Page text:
The Czech folk song “Ach Synku, Synku” played at Jan Masaryk’s funeral. “Oh, my son, home so soon? / Have you been plowing, been plowing? / Have you been plowing all afternoon? / Father, the wheel broke, Father, the wheel broke. / We'll have to strengthen each spoke” (Hunted). The broken spoke is the site of trauma, re-enacted each time the wheel cycles past it. Hamlet and Henry repeatedly pass the same site of trauma. Hamlet cycles through his father’s death and his own desire for revenge—in many ways Hamlet is a play made of mirrors, all reflecting Claudius’s murder and Gertrude’s rejection of Hamlet’s idealized father. The death of Polonius mirrors the death of King Hamlet. Laertes’s revenge mirrors Hamlet’s. Hamlet’s rejection of Ophelia mirrors Gertrude’s rejection the idealized father. And all of these re-enactments mirror the cyclical nature of the physical world, in which the world constantly dies so that it may live. Thus Polonius goes to a dinner “[n]ot where he eats, but where ‘a is eaten” (IV.3.19), in which “a king may go a progress through the guts of a beggar” (IV.30-31).

     In the dumb show that Hamlet has chosen to entertain Claudius, we see the re-enactment of trauma presented as a fratricidal fantasy, brother murder begetting brother murder. First the players perform the murder of Old King Hamlet by pouring poison into the porches of the sleeping king’s ears. In the second dumb show, we’re presented with Gonzago, who will attempt to murder his own uncle: “ ‘A poisons him i’ th’ garden for his estate” (III.2.261-264). The play-within-a-play presents Hamlet’s traumatic loss of his father and then the subsequent re-enactment of that trauma in his murder of Claudius.

     Henry returns to his father’s suicide many times. In the penultimate dream song, he visits his father’s grave. “Often, often before / I’ve made this awful pilgrimage to one / who cannot visit me, who tore his page / out: I come back for more” (DS 384). Henry takes an ax to his father’s casket and chops the corpse, prying open the coffin and killing his father in the grave. Many of his meditations on his father’s suicide contain patricidal fantasies, as though the real trauma is that the father, by killing himself, enacted the son’s own wish to destroy him, leaving Henry powerless and emasculated. The father was Old Hamlet and Claudius in the same body, a simultaneous idealization and degradation. The “irreversible loss” described at the beginning of His Toy, His Dream, His Rest is a loss of the object of his violent fantasy. With no father to kill, Henry/Hamlet must contain within himself a continuation of the agonistic violence.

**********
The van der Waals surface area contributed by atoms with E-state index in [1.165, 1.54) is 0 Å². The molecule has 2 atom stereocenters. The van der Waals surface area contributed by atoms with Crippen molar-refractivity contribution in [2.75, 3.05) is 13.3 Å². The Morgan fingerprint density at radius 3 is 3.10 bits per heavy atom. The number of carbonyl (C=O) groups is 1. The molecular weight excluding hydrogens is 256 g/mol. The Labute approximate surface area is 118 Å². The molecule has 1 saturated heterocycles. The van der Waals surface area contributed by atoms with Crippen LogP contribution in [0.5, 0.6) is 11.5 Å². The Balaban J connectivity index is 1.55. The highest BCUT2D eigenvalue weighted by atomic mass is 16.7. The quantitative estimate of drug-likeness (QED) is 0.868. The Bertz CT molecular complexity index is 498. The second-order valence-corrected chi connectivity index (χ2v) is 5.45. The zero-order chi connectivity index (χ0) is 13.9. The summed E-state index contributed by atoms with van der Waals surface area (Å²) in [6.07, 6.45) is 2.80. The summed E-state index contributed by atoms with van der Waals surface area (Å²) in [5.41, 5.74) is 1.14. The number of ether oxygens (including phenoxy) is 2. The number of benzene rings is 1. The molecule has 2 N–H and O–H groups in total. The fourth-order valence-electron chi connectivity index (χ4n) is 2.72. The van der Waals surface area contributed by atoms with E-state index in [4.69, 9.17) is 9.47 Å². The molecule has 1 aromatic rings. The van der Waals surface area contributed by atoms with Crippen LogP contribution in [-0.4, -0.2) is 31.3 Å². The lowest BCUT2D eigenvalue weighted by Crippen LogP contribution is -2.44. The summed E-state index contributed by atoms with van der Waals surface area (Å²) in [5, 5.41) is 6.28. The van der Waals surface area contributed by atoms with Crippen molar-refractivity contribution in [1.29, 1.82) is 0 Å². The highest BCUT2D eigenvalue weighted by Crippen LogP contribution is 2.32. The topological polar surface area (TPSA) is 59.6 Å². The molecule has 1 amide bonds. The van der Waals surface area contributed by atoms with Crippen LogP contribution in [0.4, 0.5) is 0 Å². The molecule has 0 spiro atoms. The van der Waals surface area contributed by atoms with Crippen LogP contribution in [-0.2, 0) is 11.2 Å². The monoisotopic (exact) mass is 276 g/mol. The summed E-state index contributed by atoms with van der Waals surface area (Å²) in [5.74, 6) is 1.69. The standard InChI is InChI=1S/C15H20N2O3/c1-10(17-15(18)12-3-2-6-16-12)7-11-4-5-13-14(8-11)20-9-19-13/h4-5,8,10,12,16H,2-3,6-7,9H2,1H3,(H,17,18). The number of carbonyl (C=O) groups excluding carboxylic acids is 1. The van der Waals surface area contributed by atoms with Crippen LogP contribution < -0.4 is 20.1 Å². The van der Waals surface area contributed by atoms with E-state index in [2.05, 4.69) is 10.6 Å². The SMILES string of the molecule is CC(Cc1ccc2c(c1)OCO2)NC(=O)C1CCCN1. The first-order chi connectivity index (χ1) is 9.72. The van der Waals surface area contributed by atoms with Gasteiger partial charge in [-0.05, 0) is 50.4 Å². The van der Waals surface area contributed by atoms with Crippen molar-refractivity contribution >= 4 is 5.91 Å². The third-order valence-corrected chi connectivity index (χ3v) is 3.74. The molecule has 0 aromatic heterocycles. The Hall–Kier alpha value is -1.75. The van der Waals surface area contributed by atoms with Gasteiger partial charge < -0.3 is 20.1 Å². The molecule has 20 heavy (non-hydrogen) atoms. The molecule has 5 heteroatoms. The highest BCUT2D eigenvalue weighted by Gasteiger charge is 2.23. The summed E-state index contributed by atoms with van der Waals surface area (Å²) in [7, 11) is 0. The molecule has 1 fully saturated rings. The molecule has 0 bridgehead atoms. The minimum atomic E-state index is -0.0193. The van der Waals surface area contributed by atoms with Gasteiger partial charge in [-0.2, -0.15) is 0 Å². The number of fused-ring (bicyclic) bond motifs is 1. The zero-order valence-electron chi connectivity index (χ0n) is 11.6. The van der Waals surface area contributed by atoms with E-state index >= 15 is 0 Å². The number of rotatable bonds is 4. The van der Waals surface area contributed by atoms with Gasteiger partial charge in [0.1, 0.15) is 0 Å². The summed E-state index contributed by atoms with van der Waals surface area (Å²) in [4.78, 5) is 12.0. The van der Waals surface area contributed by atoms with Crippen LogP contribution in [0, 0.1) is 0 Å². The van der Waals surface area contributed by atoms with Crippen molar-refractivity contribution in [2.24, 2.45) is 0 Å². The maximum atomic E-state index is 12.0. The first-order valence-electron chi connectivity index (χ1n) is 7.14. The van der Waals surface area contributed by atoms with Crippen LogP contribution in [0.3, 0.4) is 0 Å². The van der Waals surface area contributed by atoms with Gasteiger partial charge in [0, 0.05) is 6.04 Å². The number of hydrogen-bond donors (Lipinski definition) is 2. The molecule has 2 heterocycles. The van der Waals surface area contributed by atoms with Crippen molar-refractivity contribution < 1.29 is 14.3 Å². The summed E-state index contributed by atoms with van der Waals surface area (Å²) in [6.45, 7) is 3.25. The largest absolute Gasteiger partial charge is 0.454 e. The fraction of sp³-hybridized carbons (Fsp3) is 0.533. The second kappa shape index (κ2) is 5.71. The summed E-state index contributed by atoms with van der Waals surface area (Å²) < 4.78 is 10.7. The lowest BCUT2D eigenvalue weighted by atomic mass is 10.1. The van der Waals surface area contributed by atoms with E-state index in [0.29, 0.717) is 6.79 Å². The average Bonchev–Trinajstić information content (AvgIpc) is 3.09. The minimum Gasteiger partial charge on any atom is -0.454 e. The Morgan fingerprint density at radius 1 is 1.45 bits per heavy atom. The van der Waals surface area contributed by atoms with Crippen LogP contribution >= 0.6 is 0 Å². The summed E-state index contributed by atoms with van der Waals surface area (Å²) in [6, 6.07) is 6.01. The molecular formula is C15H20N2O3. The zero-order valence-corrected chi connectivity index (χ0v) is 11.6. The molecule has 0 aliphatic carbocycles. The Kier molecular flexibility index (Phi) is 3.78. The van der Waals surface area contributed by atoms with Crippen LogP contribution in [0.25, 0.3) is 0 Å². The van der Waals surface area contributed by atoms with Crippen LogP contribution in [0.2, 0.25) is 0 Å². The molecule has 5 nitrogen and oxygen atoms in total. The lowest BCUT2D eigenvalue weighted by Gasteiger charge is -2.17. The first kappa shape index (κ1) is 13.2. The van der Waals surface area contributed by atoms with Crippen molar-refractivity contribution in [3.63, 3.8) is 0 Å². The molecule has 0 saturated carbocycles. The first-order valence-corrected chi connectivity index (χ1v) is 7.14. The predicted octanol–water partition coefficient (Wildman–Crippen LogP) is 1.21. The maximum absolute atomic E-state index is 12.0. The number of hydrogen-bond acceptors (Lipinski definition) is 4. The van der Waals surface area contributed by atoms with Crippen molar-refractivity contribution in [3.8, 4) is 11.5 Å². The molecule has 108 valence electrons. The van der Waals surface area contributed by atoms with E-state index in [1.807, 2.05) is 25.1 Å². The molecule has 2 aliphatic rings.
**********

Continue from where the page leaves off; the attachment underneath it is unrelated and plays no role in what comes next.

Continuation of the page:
“The desire for oblivion . . . surfaces again and again, invariably in the context of an undeserved (and unwanted) survival” (Connaroe 135). Killing undercuts the rationale for one’s own life. Hamlet and Henry find themselves in a time “out of joint,” they at the center of an existential problem not of their making. Is God Henry’s enemy? Can revenge killing set the time right, or does it just push the broken, agonistic wheel another revolution? “There seems to firm no answer / save from the sexton in the place that blinds” (DS 164). The only way to successfully negotiate the situation is to die—the consummation of Schopenhauer’s claim that life is something that should not have been. Thus Henry welcomes heading “toward his friendly grave” (DS 269), where at last his troubles can end.

     Berryman had written a long sonnet sequence prior to working out the dream song form, and the basic structure of the songs bears a vague resemblance to the sonnet. The considerable variation across the dream songs notwithstanding, the basic form can be said to have 18 lines, consisting of three 6-line stanzas, each stanza further divided into a pair of 3-line units that sequentially break down an iambic pentameter line—“The weather fleured. They weakened all his eyes, / and burning thumbs into his ears, and shook / his hand like a notch”(DS 8)--the third line providing much of the force of expression in the songs by unceremoniously breaking the foot and meter. Though the rhyme scheme is highly varied, a basic ABCABC pattern emerges in each stanza, similar to the sestet of a Petrarchan sonnet. It’s as though the songs are always galloping towards a concluding thought, just past the volta, but are subject to having their reins yanked without warning. Henry’s story, then, is told as a series of broken sonnets, where the thesis and antithesis is embedded line by line rather than by octet and sestet.

    Huffy Henry hid the day,
    unappeasable Henry sulked.
    I see his point,—a trying to put things over.
    It was the thought that they thought
    they could do it made Henry wicked & away.
    But he should have come out and talked.

    All the world like a woolen lover
    once did seem on Henry’s side.
    Then came a departure.
    Thereafter nothing fell out as it might or ought.
    I don’t see how Henry, pried
    open for all the world to see, survived.

    What he has now to say is a long
    wonder the world can bear & be.
    Once in a sycamore I was glad
    all at the top, and I sang.
    Hard on the land wears the strong sea
    and empty grows every bed.